By timing these larger feedings while you are awake, your baby often won’t need to eat in the middle of the night. Another way to express this rule of thumb is that the average baby takes 2 or 3 ounces of formula each day for every pound of body weight, up to a maximum of 32 ounces. A newborn weighing 7 lbs. will take an average of 14-21 ounces of formula in a day. A 4-month-old weighing 14 pounds needs 28-32 ounces.
Nevertheless, these are general guidelines. In real life, this may vary quite a bit from day to day and from baby to baby. It’s best to remain flexible and to let your baby’s appetite guide the amount. You don’t need to coax him to finish a bottle, or stop him if he still acts hungry. If your baby consistently chooses to take more or less than the expected amount, discuss this with your pediatrician.
What about breastfeeding? Moms who breastfeed are often worried because they can’t see or measure how much their babies are eating. Babies are born with a sophisticated mechanism that prompts them to nurse until they are full and to stop when their nutritional needs are satisfied. If a mother is not producing enough milk, a healthy baby will act hungry even after feeding and will not gain weight normally.
The pediatrician should be called if there is concern. What about starting solids? When a baby is still hungry after 32 ounces or nursing 8-10 times, it may be time to start solid foods. Typically, this occurs sometime between 4 to 6 months of age. There are several other indicators that your baby is ready to start solid foods. First, note that the AAP recommends breastfeeding as the sole source of nutrition for your baby for about 6 months.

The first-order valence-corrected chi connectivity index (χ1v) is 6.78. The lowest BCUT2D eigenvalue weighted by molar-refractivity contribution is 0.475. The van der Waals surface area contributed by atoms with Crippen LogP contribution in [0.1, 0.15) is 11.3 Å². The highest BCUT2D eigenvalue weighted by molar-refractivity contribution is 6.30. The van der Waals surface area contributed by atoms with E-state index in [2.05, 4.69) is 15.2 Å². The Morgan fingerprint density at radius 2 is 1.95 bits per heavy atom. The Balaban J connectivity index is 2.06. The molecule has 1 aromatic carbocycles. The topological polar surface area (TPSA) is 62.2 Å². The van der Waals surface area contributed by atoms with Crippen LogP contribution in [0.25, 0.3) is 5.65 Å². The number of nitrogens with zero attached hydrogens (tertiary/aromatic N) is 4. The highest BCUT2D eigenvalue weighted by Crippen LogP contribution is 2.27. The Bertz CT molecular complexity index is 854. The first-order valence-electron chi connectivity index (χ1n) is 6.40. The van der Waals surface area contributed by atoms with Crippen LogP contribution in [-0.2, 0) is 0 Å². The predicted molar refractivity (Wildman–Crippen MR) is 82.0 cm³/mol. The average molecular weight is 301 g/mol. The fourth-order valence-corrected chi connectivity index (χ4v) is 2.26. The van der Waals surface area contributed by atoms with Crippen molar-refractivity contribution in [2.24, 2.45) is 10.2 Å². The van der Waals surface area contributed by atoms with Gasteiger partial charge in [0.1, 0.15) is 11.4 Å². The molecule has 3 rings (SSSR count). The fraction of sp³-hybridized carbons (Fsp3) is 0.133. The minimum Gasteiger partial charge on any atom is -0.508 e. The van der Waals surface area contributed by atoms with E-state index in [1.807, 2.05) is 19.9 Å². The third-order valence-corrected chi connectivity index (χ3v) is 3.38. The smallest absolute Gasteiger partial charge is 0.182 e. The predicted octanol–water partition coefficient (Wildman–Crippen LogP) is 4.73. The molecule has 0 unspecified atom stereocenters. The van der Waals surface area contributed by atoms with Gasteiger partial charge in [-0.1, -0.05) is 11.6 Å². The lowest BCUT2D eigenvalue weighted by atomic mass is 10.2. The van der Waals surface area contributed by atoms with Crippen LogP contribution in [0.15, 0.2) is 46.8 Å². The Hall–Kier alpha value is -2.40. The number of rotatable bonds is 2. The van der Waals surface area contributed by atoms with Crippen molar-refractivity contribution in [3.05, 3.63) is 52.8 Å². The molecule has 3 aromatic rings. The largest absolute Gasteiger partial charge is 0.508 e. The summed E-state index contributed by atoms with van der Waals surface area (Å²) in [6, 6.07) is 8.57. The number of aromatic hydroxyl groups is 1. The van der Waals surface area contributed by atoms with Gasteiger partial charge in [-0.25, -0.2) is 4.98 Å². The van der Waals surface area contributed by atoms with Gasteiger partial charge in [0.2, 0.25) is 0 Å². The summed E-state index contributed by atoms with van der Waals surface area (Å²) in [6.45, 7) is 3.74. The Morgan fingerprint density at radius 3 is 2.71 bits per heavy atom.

In addition, they advise that most babies are ready to start solid foods when they reach the following milestones: They can sit in a high chair or feeding chair and hold their head upright. They can open their mouths as food comes their way. They can move food from their mouth to their throat. They are approximately double their birth weight and over 13 pounds. It’s usually best to start with solids once or twice a day, and to finish each meal with nursing or a bottle.
Some babies prefer a little formula first to take the edge off their hunger. Babies can have as much of the solids as they want. At this stage, most of the nutrition still comes from breast milk or formula. The solids provide wonderful experience with flavors, textures, and the mechanics of eating. As the amount of solids they take increases, most babies settle into a pattern of 3 meals of solids each day.
The amount of formula tends to drop off a bit, but typically still falls in the range of 6 to 8 ounce bottles given 3 to 5 times a day. Most commonly, a smaller bottle (or half a bottle) is given with each meal and a larger one at bedtime. Some babies also enjoy a bottle first thing in the morning. How much milk do older babies need? An older baby can have up to 32 ounces of formula per day. In addition, he can have as much in the way of solids or water as he wants to supplement this.
The mealtime formula is usually given at the end of the meals, to top off the solids in a comfortable and easy way. Even though the solids are now playing a larger role, the breast milk or formula still provides the core of the nutritional needs. If a baby begins to regularly take less than about 20 ounces per day, you might want to offer the bottle first and then solids. Thirst is an extremely strong drive.
As long as a baby’s own regulating mechanism isn’t tricked by getting too much juice or water, healthy babies will take enough formula or breast milk to meet their nutritional needs. This is one good reason not to put juice in the bottle. Relax Let your baby set the pace, but if he continues to consistently take more than 32 ounces or less than 20 ounces, run it by your pediatrician. Within these broad guidelines, there is plenty of room for different preferences and schedules.
Variety is part of life. Your baby and your own intuition are good guides through these exciting times. Photo credit: Christina Rutz InfantInfant & Baby FeedingNewbornNutritionTop Infant Nutrition Dr. Alan Greene Get Dr. Greene's Wellness Recommendations Sign up now for a delightful weekly email with insights for the whole family. Plus Dr. Greene's FREE Top 5 Wellness Tips For 2017.